Proposition 8 ad angers students, Pep intervenes

Jaimie Franklin
Assistant Perspectives Editor

Emotions ran high on the Pepperdine campus this week after a law professor appeared in a television ad released Monday opposing same-sex marriage.

Law professor Richard Peterson appeared in a commercial urging California voters to “vote yes” on Proposition 8, which defines marriage as solely between a man and a woman. Voting yes would effectively place a ban on same-sex marriage in the state.

Peterson spoke throughout the commercial with “Pepperdine University School of Law” listed beneath his name. On Tuesday, administrators requested the reference to Pepperdine be removed from the ad. Administrators said the organization agreed, and they expect the Pepperdine reference to be removed by the end of the week.

“The ad seemed to convey not just a position held by the person, but that it appeared to many as representing the university's position,” Public Relations Director Jerry Derloshon wrote in an e-mail.

However, Peterson said he informed School of Law Vice Dean Tim Perrin in advance that he was appearing in the commercial and that he would be associated with Pepperdine. Perrin did not voice any concerns, according to Peterson.

“I don’t for any prideful reason feel like I need to have my name associated with the university and certainly would want to protect the university,” Peterson said. “If I felt that this would have even reflected poorly on the university, even if it was my right to speak out, I would not have done it.”

Peterson said he agreed to appear in the commercial after a request from Constitutional law professor Douglas Kmiec. Peterson said he was under the impression that Kmiec was originally going to appear in the ad, but had to speak at a conference out of town during the ad’s filming. 

However, Kmiec said he was never selected for the ad and Peterson was selected by the organization based upon his expertise in family law.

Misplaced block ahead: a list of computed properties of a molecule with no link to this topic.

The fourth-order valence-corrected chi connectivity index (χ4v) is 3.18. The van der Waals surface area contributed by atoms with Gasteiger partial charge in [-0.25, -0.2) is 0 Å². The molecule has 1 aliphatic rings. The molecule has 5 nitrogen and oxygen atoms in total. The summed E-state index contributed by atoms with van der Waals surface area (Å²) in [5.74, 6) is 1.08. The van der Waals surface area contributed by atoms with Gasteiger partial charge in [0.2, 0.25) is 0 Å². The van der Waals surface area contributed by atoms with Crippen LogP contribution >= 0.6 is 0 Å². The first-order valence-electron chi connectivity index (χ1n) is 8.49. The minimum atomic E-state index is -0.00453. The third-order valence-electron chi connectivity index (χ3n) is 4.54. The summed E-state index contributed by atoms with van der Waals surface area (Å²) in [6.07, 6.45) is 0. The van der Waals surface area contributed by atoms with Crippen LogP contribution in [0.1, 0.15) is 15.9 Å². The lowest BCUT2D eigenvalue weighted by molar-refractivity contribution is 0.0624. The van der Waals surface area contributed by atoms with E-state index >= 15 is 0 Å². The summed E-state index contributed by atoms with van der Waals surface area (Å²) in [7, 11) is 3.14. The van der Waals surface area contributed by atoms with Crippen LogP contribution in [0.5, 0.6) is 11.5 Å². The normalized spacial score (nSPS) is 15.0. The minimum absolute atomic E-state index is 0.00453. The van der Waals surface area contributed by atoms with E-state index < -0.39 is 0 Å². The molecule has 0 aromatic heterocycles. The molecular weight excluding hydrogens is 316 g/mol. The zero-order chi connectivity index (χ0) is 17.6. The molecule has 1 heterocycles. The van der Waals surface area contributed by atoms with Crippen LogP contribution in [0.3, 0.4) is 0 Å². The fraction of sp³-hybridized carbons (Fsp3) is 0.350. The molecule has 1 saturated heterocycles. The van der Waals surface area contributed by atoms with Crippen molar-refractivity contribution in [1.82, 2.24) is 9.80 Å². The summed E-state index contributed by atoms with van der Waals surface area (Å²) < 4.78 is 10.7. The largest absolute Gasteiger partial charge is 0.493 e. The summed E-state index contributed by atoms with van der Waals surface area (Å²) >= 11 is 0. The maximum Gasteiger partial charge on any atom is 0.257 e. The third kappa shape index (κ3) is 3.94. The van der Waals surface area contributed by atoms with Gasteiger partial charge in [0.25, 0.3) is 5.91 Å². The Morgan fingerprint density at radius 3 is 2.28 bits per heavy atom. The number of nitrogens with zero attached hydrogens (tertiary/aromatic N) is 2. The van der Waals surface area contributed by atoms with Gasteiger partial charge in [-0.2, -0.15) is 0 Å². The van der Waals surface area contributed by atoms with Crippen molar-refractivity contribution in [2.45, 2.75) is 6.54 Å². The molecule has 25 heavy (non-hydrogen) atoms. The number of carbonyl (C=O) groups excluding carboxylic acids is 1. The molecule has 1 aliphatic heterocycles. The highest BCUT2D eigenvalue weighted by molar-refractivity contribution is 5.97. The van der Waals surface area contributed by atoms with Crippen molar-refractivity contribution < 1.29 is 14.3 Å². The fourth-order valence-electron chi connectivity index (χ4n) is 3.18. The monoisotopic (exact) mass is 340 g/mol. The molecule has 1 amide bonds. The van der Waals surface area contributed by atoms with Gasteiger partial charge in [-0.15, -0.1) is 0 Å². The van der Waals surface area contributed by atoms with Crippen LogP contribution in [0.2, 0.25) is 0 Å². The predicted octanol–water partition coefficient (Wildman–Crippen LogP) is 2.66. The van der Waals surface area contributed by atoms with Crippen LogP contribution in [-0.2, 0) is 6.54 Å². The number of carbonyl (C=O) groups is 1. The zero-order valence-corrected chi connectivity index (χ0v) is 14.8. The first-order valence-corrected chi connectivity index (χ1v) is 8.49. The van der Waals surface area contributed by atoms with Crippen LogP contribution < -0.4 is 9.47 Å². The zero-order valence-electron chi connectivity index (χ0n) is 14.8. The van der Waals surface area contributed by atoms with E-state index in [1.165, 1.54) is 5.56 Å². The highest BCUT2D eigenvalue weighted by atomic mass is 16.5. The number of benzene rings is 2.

Since his appearance in the ad, Peterson said he has received numerous “vicious” e-mails from viewers who feel he is anti-gay for advocating against same-sex marriage.

“I have compassion for people that feel hurt by this,” Peterson said. “If I regret anything, I regret anyone experiencing pain. If they knew me, they would know someone different than they described.”

Peterson said his appearance in the ad was not out of animus toward gays, but rather his objection to the California Supreme Court ruling in May. The court ruled Proposition 22 unconstitutional, thus lifting the ban on gay marriage put in place by voters in March 2000. 

However, some students on campus were offended by Peterson’s appearance and took it to mean that Pepperdine endorsed the campaign against gay marriage.

Junior Alexander Pennekamp created a Facebook group Wednesday called “I'm Against Pepperdine's Decision to Endorse Prop 8.” The group objects to Peterson’s comments and the inclusion of Pepperdine’s name in the ad. By Wednesday night, the group had 119 members.

“Professor Peterson's advocacy of Proposition 8 shows an utter disregard for University procedures, which prohibit public endorsement of political issues,” Pennekamp wrote in an e-mail. “His actions stigmatize this university as a place where opposing ideas are not welcome, where students are alienated because of their ideals and where diversity ceases to exist.”